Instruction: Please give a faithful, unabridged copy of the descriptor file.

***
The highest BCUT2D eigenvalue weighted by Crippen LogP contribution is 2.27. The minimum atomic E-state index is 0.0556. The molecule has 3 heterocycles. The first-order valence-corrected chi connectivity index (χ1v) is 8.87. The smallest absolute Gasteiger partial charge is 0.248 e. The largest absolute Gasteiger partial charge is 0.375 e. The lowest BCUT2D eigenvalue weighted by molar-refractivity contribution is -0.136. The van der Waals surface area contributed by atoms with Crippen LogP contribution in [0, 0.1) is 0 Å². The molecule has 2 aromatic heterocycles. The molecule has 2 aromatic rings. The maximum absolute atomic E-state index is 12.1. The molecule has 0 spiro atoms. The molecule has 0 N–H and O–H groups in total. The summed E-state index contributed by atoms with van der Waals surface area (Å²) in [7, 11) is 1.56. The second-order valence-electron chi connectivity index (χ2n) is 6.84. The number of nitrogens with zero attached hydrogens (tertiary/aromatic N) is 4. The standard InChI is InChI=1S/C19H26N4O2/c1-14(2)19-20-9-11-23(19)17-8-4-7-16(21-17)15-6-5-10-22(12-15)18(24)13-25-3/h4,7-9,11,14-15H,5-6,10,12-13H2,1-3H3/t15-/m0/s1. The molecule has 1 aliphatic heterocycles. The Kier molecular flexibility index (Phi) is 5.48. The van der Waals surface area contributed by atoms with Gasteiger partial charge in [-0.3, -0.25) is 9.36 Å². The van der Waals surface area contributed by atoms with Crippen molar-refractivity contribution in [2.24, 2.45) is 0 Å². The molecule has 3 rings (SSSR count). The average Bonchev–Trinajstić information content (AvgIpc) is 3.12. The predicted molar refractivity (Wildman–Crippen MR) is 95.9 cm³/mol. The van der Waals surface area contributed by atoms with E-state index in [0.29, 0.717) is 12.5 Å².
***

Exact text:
The highest BCUT2D eigenvalue weighted by Crippen LogP contribution is 2.27. The minimum atomic E-state index is 0.0556. The molecule has 3 heterocycles. The first-order valence-corrected chi connectivity index (χ1v) is 8.87. The smallest absolute Gasteiger partial charge is 0.248 e. The largest absolute Gasteiger partial charge is 0.375 e. The lowest BCUT2D eigenvalue weighted by molar-refractivity contribution is -0.136. The van der Waals surface area contributed by atoms with Crippen LogP contribution in [0, 0.1) is 0 Å². The molecule has 2 aromatic heterocycles. The molecule has 2 aromatic rings. The maximum absolute atomic E-state index is 12.1. The molecule has 0 spiro atoms. The molecule has 0 N–H and O–H groups in total. The summed E-state index contributed by atoms with van der Waals surface area (Å²) in [7, 11) is 1.56. The second-order valence-electron chi connectivity index (χ2n) is 6.84. The number of nitrogens with zero attached hydrogens (tertiary/aromatic N) is 4. The standard InChI is InChI=1S/C19H26N4O2/c1-14(2)19-20-9-11-23(19)17-8-4-7-16(21-17)15-6-5-10-22(12-15)18(24)13-25-3/h4,7-9,11,14-15H,5-6,10,12-13H2,1-3H3/t15-/m0/s1. The molecule has 1 aliphatic heterocycles. The Kier molecular flexibility index (Phi) is 5.48. The van der Waals surface area contributed by atoms with Gasteiger partial charge in [-0.3, -0.25) is 9.36 Å². The van der Waals surface area contributed by atoms with Crippen molar-refractivity contribution in [2.24, 2.45) is 0 Å². The molecule has 3 rings (SSSR count). The average Bonchev–Trinajstić information content (AvgIpc) is 3.12. The predicted molar refractivity (Wildman–Crippen MR) is 95.9 cm³/mol. The van der Waals surface area contributed by atoms with E-state index in [0.29, 0.717) is 12.5 Å².